Prime Time Crime


(Published in the Chilliwack Times week of April  21, 2008)


Hard choices ahead


  By John Martin

If it had showed up a week earlier it surely would have been a better than average April Fool's Day joke. But apparently the news release from New Zealand's National Institute of Water and Atmospheric Research is completely legitimate. Dr. Jim Salinger warns that climate change could cause a dramatic reduction in beer production within the next 25 years. He warns of bars with no beer, astronomical price increases and no solution other than immediate attention to climate change.

Specifically, Salinger cautioned that water shortages would result in the shrinking supply of barley malt. If he's correct, then it will surely mean less beer that costs more. Some of the smaller craft brewers are already running into problems as it's getting difficult to find and afford the quality grain required to make specialty products. Several years of poor harvests, droughts in barley producing jurisdictions and other factors have resulted in the cost of malted barley doubling in recent times.

This news comes a short time after brewers were recently hit with a serious shortage of hops and skyrocketing prices. Brewers are scrambling to find new sources and desperately trying to stockpile bulk purchases. The shortage has already made an impact at many brewpubs and small operations. Any seasoned beer drinker with a palate that goes beyond mass-produced, industrial swill has probably noted some of their favourite ales taste different as brewers have to alter recipes and use substitute hops.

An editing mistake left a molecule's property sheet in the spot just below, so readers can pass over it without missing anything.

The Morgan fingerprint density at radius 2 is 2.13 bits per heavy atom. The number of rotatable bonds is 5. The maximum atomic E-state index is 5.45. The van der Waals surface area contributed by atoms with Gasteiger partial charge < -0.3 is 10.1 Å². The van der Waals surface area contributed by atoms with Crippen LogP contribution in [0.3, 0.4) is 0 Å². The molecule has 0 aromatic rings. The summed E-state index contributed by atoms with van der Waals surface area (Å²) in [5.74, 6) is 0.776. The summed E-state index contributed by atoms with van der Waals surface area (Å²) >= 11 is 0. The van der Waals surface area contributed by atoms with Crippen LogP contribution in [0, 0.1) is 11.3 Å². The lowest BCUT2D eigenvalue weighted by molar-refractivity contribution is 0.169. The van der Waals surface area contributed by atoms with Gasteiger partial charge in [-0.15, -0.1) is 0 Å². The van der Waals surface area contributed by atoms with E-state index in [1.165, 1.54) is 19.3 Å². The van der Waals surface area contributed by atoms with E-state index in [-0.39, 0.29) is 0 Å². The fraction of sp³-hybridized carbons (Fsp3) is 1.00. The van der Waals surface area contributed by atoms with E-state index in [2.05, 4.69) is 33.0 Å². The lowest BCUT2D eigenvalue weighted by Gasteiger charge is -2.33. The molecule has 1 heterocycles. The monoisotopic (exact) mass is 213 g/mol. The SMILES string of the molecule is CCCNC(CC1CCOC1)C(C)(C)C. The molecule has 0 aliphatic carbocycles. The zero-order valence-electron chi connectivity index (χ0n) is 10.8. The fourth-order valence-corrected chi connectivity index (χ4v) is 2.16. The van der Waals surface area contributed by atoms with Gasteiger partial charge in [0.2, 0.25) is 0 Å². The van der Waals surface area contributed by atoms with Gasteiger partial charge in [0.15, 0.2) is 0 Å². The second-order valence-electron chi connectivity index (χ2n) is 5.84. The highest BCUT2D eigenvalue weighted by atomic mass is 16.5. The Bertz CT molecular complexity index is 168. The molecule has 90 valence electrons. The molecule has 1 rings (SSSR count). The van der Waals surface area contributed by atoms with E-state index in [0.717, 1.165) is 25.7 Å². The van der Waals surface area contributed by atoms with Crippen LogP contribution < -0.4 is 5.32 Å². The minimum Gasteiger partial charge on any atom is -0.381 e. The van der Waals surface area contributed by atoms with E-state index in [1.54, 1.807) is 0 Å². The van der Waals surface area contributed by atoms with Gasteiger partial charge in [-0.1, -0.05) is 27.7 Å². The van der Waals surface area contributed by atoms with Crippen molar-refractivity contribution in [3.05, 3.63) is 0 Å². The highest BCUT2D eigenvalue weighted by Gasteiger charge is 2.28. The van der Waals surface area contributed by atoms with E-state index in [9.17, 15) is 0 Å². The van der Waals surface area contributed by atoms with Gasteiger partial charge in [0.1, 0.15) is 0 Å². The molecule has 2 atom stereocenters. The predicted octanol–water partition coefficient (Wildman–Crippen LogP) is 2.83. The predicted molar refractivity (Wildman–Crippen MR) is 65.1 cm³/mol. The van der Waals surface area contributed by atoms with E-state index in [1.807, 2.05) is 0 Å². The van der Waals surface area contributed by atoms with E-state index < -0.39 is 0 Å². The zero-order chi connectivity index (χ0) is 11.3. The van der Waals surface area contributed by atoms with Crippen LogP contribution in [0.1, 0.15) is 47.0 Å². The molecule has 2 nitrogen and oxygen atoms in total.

It's difficult to ascertain how much all this is due to climate change. A massive fire in the hop-producing region of Yakima obviously has something to do with it. Australia's barley industry has been devastated by drought and water shortages are expected to continue. Can these phenomena be explained by climate change?

It gets more complicated. There's considerable interest and investigation into establishing more barley-based ethanol production facilities; in other words, turning barley into ethanol fuel. With a looming shortage, we may end up having to choose if that barley is going into our beer, or our cars. Never mind drinking and driving - the next big debate will be drinking OR driving.

Clearly though, we are going to see more food crops converted into fuel crops as growers switch to the more lucrative market. This is happening in a major way in Germany and has resulted in a 25 per cent increase in the price of many of the country's most popular beers.

Notwithstanding, it's the threat of beerless pubs that frighteningly resonates. Not that this comes as a total surprise. Fifty years ago, Gordon Parson, a songwriter with a thirst for the ages, foretold of these potentially troubling times in his famous drinking song, "The Pub with No Beer." 

The last verse in particular, strikes a nerve:

It's lonesome away from your kindred and all.

By the campfire at night where the wild dingos call.

But there's nothin' so lonesome, so dull or so drear.

Than to stand in the bar of a pub with no beer.

John Martin is a Criminologist at the University College of the Fraser Valley and can be contacted at


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